At the time of that initial meeting, we were not aware of any other disabled people doing this sharing of their story with the church - so somewhat reluctantly, we began to see that God might be asking us to be those people. Time and again we have prayed “Lord, who shall we send” and time and again he has answered our prayers with one simple word “you”. Time and again we have simply been left thinking, “Oops - wish we hadn’t prayed that!”
It’s interesting to note that since we opened ourselves to that decision we have not undertaken any project by soliciting for the work but rather the work has come to us either through recommendation or people seeking us out through the internet via our website or through our presence on social media, through Facebook and Twitter. We have learned that the web in all its guises is a great way of reaching those on the margins, and we will talk more of that later.
We all returned home from that initial meeting with a bunch of very unstructured ideas and lots more questions than we had started out with, some of which were very thorny and would become an obstacle for some.
Such were the birth pangs of Disability and Jesus, from difficult beginnings and out of the pain the three of us have suffered, has grown an organisation which has brought healing and meaning to our lives and hopefully the lives of others too, a new sense of the place of disabled people right at the heart of church and it has introduced us to a whole new world we had not been aware of, opening the door to a network of disabled people and their supporters struggling to define a theology of disability, this network stretches right across the globe yet remains largely undiscovered by the wider church.
In matters of faith and exclusion, disability still feels like the poor relation. Church seems to have a tendency to veer more towards matters of sexuality and gender, and these seem to be all that many associate with matters of inclusion. This is something of an indictment on the church.
Four Years On
We find ourselves now, almost four years on, as part of this widening network of communities on the edge of church a place which Bill loves to call “church on the margins”. This wide ranging group of communities that are experiencing a wave of the Holy Spirit bringing, healing, meaning and understanding not just to ourselves but delivering it back to the wider church, not just being ministered to but in return ministering to the broader church.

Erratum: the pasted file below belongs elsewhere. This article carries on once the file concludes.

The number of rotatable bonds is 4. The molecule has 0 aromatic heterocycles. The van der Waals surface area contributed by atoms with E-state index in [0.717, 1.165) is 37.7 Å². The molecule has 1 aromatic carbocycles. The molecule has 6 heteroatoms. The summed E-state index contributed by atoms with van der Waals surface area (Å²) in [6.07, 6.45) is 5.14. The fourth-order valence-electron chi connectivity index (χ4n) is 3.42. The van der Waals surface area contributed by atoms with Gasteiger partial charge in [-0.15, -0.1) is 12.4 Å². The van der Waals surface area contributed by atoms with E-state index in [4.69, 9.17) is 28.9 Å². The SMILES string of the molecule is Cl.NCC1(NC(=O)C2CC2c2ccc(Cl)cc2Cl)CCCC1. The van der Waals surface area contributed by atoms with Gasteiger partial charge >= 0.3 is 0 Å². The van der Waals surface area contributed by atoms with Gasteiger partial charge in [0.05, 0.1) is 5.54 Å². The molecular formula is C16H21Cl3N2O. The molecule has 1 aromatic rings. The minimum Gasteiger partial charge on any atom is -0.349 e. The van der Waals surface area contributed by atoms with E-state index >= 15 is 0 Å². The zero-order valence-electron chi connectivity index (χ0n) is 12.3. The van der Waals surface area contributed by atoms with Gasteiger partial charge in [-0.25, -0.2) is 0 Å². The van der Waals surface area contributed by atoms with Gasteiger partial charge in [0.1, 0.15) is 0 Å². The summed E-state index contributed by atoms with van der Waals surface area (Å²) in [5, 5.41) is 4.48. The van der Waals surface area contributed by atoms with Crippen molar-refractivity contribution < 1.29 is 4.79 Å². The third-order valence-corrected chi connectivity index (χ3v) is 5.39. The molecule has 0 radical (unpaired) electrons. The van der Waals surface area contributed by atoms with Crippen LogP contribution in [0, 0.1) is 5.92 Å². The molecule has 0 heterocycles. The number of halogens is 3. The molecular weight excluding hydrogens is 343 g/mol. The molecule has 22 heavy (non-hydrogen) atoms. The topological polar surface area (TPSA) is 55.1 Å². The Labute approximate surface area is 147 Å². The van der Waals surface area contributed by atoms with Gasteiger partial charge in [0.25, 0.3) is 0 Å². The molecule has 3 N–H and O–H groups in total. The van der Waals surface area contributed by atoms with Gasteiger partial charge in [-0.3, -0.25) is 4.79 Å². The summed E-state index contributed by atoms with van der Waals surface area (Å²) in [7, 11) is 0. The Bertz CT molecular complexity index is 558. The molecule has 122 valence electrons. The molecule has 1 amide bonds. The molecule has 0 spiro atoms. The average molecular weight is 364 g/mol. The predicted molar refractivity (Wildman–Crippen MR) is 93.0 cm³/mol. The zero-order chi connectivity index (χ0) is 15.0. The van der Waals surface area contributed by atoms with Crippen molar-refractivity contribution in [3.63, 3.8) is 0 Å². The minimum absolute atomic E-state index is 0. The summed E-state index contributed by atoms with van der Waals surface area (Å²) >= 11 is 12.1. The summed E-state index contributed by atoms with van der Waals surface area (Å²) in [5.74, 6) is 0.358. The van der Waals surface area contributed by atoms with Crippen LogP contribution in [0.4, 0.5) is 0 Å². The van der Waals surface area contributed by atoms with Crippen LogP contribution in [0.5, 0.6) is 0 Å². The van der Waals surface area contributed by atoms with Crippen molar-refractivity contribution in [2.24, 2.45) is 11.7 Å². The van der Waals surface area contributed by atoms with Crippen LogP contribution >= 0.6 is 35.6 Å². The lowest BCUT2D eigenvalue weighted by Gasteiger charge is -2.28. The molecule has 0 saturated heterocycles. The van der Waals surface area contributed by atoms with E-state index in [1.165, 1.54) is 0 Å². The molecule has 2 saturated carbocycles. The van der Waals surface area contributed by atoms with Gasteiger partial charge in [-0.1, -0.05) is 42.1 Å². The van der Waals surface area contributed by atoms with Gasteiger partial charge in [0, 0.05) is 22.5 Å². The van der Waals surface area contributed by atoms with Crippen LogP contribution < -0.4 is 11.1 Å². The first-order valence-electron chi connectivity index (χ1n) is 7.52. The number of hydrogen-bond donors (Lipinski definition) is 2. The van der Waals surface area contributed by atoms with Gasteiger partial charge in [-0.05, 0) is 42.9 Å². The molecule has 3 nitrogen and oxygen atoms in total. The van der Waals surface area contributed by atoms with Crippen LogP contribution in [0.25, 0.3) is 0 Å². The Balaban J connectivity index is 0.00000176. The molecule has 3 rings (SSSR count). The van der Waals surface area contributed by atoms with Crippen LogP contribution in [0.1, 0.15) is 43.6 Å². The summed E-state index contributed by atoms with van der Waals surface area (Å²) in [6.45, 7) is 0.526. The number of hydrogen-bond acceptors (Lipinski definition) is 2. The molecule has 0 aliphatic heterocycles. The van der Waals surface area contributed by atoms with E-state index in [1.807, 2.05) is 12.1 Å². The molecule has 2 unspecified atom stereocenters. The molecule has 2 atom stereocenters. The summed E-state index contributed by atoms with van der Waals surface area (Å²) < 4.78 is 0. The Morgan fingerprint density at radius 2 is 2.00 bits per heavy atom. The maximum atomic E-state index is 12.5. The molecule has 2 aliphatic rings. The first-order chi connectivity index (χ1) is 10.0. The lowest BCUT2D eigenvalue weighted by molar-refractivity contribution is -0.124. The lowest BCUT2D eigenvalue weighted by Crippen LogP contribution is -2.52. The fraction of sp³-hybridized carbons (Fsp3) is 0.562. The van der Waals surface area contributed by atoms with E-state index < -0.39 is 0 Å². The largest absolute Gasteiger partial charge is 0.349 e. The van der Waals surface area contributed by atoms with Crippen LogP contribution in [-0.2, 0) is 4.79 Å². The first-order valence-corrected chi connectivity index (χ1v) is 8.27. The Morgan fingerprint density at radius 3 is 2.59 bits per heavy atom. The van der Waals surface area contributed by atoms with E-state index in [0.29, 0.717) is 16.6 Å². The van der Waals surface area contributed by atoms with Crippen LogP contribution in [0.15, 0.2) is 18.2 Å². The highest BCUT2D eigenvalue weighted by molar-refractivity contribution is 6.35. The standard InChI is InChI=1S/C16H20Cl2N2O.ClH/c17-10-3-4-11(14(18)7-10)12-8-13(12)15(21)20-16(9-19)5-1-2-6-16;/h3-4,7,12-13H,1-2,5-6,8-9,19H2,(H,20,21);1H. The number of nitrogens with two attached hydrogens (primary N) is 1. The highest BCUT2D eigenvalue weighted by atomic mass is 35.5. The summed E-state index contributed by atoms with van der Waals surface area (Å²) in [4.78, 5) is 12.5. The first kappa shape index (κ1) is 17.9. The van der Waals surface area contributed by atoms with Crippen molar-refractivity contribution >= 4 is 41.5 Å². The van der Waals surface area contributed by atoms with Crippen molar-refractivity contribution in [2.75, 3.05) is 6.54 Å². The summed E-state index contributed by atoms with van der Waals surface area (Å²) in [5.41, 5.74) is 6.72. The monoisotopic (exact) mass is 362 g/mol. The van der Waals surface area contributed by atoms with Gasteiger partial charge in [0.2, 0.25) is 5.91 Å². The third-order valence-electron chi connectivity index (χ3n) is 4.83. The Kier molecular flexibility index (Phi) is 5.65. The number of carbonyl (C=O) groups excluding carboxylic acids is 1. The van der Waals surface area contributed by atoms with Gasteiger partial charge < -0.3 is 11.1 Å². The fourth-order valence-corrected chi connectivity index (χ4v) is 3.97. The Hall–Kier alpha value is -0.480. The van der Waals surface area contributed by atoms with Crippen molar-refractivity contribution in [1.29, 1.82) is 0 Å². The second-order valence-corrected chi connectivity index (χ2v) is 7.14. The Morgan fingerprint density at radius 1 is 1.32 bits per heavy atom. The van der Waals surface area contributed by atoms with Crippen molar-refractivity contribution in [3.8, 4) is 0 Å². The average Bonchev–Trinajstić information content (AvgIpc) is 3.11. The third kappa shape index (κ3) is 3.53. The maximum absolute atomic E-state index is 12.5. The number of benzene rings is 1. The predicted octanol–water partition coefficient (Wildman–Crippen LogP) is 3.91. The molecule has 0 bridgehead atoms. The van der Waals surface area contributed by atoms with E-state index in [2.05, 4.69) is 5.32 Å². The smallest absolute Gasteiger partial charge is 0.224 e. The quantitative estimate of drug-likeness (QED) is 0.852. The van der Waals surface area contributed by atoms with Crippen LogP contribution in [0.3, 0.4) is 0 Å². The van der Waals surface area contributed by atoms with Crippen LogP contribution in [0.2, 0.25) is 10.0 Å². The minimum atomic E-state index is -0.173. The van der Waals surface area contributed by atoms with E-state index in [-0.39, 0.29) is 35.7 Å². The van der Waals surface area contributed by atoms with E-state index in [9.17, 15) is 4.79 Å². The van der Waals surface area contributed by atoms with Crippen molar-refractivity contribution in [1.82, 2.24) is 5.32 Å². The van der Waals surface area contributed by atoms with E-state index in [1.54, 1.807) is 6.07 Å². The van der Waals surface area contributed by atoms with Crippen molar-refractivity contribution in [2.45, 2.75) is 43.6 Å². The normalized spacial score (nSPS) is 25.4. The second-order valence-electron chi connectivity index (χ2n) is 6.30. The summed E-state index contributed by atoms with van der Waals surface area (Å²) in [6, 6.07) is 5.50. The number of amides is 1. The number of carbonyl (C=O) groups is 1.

These ‘marginal’ communities are not just of disabled people but are made up of many who feel themselves to be on the edges of church - the poor, the homeless, the LGBT community, refugees, the travelling community and others. In these days when there is so much talk in the west of declining church numbers, we are beginning to see that it is within such communities that the Holy Spirit is working. It is these communities that are on the rise, breaking new ground, exploring new theologies. We see these groups as having the power, drive, openness and creativity to revive the broader church, if only the church will let them in. These are groups of people who are hungry for meaning, for welcome, and for inclusion. They are hungry in a way that the stereotypical ‘WASP’ has no felt need to be. This is something which leads us to wonder whether there is a prophetic call from God for us to reach our to these ‘fields which are ripe for harvest’.
What is evident is that God is working within these communities, and if the church does not let them in we should not be surprised when it seems as if God has moved out of our churches to be with them. We have a God whose story is of seeming to be at home with those on the margins, after all.
We find it sad that the church spends so much time trying to restock the pews when there is such an obvious movement of the Holy Spirit on the margins. Just as Jesus did, if we gravitate to the margins then church growth will begin from the outside in.
So far our journey has taken us to national conferences, to General Synod, to advising Songs of Praise for the BBC, to appearing in packages for Channel 4 News, to speak at and take part in the Living Fully 2016 conference in the Vatican, and many other events. It’s a journey that shows no signs of slowing.
We thank God for the journey he has set us on, a journey that not that long ago we didn’t think was possible - and we look forward to what is to come.
Four years ago, we had not met so many disabled people struggling to find acceptance within the church. Yes, we assumed they were there - but we had not yet met them.
Four years ago, we had no knowledge of the many other groups and individuals already working in this field.
God has given us the gift of the last four years to meet fellow pilgrims on this journey, to hear their stories, to share their joys and their pains, to study, to pray, to build relationships.
We hope this website blesses you in some way.
Bill, Dave, Katie and not forgetting guide dog Jarvis